Recently, a Boeing subsidiary called Insitu was commissioned along with the New Jersey Air National Guard to explore the ways that UAVs could successfully share civilian skies.
Aviation experts see this as the first step towards the automated airliners of tomorrow--a feature of some speculative pulp fiction of the 1920s and the popular dream of many 20th Century futurists.
Across the pond, the UK has also embarked on a program researching the possibility of crewless commercial aircraft. Led by BAE Systems and EADS (the owner of European aircraft conglomerate Airbus), Astraea 2 seeks its own pathway to a pilotless future.
Currently, airspace over North America and Europe is cleared for special UAV flights. The goal of the American and UK project is to eliminate the need to clear certain altitudes and vectors to accommodate pilotless craft.
According to the FAA and aircraft control officials, the ability of UAVs to fly without special restrictions will free up time and allow more frequent flights.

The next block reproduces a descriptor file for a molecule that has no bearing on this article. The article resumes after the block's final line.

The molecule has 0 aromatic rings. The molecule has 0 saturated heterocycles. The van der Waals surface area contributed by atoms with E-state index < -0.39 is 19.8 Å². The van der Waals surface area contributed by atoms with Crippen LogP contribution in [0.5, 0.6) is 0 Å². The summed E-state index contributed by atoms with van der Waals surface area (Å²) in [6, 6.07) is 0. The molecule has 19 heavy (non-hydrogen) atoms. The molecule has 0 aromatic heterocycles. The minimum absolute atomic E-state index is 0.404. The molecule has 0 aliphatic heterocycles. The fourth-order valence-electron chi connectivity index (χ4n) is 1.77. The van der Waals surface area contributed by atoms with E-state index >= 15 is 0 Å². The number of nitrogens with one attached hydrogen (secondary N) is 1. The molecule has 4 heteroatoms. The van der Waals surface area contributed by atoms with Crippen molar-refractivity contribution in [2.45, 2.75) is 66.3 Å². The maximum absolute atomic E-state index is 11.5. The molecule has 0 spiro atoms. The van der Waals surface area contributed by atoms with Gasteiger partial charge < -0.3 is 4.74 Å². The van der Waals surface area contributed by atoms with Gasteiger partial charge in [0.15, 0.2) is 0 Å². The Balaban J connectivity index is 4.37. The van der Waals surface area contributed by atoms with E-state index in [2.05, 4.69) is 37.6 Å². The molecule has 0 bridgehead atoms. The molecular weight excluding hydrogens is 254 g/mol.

All airliners and most cargo operations are linked into a computerized, co-operative network called the Traffic Alert and Collision Avoidance System (TCAS). For UAV air traffic to operate efficiently and safely, they will have to be part of the system as well.
While the TCAS will work for many flights, some aircraft--especially private aviation craft--may not be linked into the system and therefore would give no electronic warning to the UAVs. To accommodate low profile aircraft, or silent planes, the team working on the UK Astraea 2 is creating multiple sensors such as micro-radars, infra-red detectors and high resolution, low light optical cameras to guarantee the detection of nearby aircraft.
Air cargo--then living, breathing passengers
Once remotely piloted craft are a normal part of air traffic, aviation researchers expect the next leap forward will carry pilotless aircraft into the air cargo business. Eventually, FedEx, UPS, DHL and the rest will operate mostly UAV cargo flights. Some see this happening before 2020.
Replacing airborne pilots with remote flight technicians on the ground can save hundreds of millions of dollars.
Yet even reliable systems like the TCAS can sometimes fail. A TCAS failure worries people like system engineer Peter Ladkin whose field is safety-critical technological systems. "Flying UAVs in civilian airspace, and mandating safety devices for them and their airspace co-users, has large, maybe even overwhelming, political, legal and social dimensions," he said. "It is not just a technology issue."
Speaking from his offices at Beilefeld University in Germany, Ladkin emphasizes that fatalities from a system failure involving pilotless aircraft "would be profound."